My older hayward h250 is not igniting now
It would appear you have a Hayward H series dual-thermostat pool heater. These systems were designed for use with two temperature thermostats so that the heater could be used as both a spa heater and a pool heater just by switching water valves and switching the selector switch on the heater.
Both thermostats on the heater work exactly the same way, and in fact they are simply duplicate thermostats with a selector switch to choose which temperature setpoint you wish to use. All other elements, functions and features of the control system are the same -- all other control components that are used in the heater are the same components except for these two thermostats. As a result, either thermostat can be used to do the same thing -- set a temperature shutoff limit.
CAUTION: Always turn off the power and gas to the heater and turn off the pool pump when attempting any repair of your H series heater.
CAUTION: The pool heater is essentially a furnace. Only qualified service technicians with proper training and tools should service the heater.
As in your case, if one thermostat does not operate, the other can be used so long as the remainder of the system operates properly. All of the other safety sensors are included in the control system regardless of which thermostat is being used. If one thermostat does not operate the heater but the other does, that malfunctioning thermostat should be replaced. Purchase part number CHXTST1930 and follow the instructions in the package to replace it.
Here's a suggestion: I have found that rotating the thermostats fully counterclockwise during the off-season tends to increase the life of the thermostat.
During the life of your H series heater maintenance needs to be performed due to the dirt and corrosion. The manual recommends cleaning the pilot (or ignitor/flame detector) and the burner tubes once a year, as well as a general cleaning of the various components. Similar to a home furnace, this cleaning helps keep the various systems functioning properly. Occasionally some components will wear out and need to be replace.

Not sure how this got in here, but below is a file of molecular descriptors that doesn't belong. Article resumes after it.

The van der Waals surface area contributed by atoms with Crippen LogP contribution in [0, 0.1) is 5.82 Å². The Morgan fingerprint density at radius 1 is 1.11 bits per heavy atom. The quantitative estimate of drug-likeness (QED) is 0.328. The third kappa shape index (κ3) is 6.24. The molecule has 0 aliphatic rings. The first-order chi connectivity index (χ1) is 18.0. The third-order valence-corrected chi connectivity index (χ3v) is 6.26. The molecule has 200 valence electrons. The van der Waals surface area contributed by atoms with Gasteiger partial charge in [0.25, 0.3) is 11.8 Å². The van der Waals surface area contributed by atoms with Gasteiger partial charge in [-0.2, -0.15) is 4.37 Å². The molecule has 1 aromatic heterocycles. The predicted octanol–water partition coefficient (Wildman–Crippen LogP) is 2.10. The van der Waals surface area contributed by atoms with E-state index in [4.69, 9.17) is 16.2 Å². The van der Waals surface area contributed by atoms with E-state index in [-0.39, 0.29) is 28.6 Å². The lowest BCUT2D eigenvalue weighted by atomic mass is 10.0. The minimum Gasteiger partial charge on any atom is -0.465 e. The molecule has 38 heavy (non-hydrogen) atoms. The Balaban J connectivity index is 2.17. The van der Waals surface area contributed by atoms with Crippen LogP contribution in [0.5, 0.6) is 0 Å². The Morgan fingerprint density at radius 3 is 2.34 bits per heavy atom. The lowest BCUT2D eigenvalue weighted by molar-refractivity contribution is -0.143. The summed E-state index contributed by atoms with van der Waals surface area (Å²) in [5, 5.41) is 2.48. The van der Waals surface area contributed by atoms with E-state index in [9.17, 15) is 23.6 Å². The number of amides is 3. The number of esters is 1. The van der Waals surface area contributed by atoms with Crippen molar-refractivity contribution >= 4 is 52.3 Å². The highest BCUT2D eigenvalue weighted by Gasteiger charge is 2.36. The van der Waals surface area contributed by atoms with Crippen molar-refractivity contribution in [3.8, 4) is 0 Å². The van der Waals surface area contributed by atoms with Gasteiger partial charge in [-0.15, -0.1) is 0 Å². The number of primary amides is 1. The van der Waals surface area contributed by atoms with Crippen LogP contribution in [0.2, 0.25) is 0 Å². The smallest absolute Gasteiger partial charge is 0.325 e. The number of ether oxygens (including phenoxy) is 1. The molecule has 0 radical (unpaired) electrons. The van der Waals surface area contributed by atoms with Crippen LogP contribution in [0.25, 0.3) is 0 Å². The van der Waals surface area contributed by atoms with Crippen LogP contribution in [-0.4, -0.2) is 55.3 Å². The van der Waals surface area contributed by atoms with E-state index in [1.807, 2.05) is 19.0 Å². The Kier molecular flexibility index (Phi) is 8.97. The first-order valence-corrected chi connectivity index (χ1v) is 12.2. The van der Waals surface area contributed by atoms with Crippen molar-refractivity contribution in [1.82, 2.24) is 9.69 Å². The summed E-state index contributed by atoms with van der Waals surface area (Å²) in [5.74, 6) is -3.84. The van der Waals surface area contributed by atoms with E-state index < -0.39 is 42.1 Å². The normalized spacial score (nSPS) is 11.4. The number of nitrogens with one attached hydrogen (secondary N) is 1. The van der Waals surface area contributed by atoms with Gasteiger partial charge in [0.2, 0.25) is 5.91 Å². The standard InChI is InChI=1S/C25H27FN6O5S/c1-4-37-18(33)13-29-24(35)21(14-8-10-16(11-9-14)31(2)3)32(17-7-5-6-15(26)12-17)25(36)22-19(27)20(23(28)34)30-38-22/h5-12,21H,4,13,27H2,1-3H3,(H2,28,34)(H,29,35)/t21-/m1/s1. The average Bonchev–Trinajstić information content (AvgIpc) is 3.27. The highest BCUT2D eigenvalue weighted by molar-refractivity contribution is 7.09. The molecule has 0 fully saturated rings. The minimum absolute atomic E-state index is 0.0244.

Over time the inside of the burner tubes will collect dirt and rust particles. Your manual provides instructions on how to remove the burners for cleaning. This procedure is a bit tricky, so if you're not inclined to repair things (like your furnace) it would be wise to have a professional do this cleaning. In other words, head the cautions listed above. The burner assembly can be disconnected from the heater for cleaning without disconnecting each burner tube. I recommend using a 1.5 inch with 16 inch handle brass tube brush to clean the inside of each burner tube. Material caught in the tube might be difficult to get out -- use a vacuum, then shake with the inlet side down, then vacuum again. You'll know you have removed all the debris when as you shake the assembly it no longer rattles. The exterior can be cleaned with a brass wire or tough nylon bristle brush, then wiped with a soft cloth. Inspect the burner tubes carefully, looking for any cracks or broken welds. If damaged, replace with HAXBRN1930 burner tube. DO NOT USE A DAMAGED TUBE! This can lead to serious problems with your heater and/or danger to those who come in contact with it.
Another source for flame problems is the gas orifices -- especially propane orifices. The gas orifices are located in front of the main burner tubes. Especially in the off season, insects love to wonder in the orifices and build nests, or spiders will build webs. Natural gas orifices are larger and less susceptible, but propane orifices are much smaller and should be checked and cleaned often. A standard household pipe cleaner works well for this job. The orifices point toward the main burners, so it's tight going in this area.
If your heater has a standing pilot (MV series, has a small flame on all the time), it also should be cleaned periodically -- annually is the manual's recommendation. Again, the manual illustrates a procedure to dis-assemble, clean, and re-assemble the standing pilot. The pilot is a little burner, just like the larger burner, so it needs to be clean of dirt and corrosion. It has a manual spark generator. You should be able to hear or see the spark as you press the manual spark generator. If not, the manual spark generator may need a new battery (if so equipped), gap adjustment, or may need to be replaced. The standing pilot has a flame detector. Both the spark tip and the flame detector are constantly in the flame, so they need to be kept clean of corrosion. Use an Emory cloth to gently clean these metal components. If any part of the standing pilot assembly is damaged, replace it with a new part. Consult your manual for standing pilot component parts.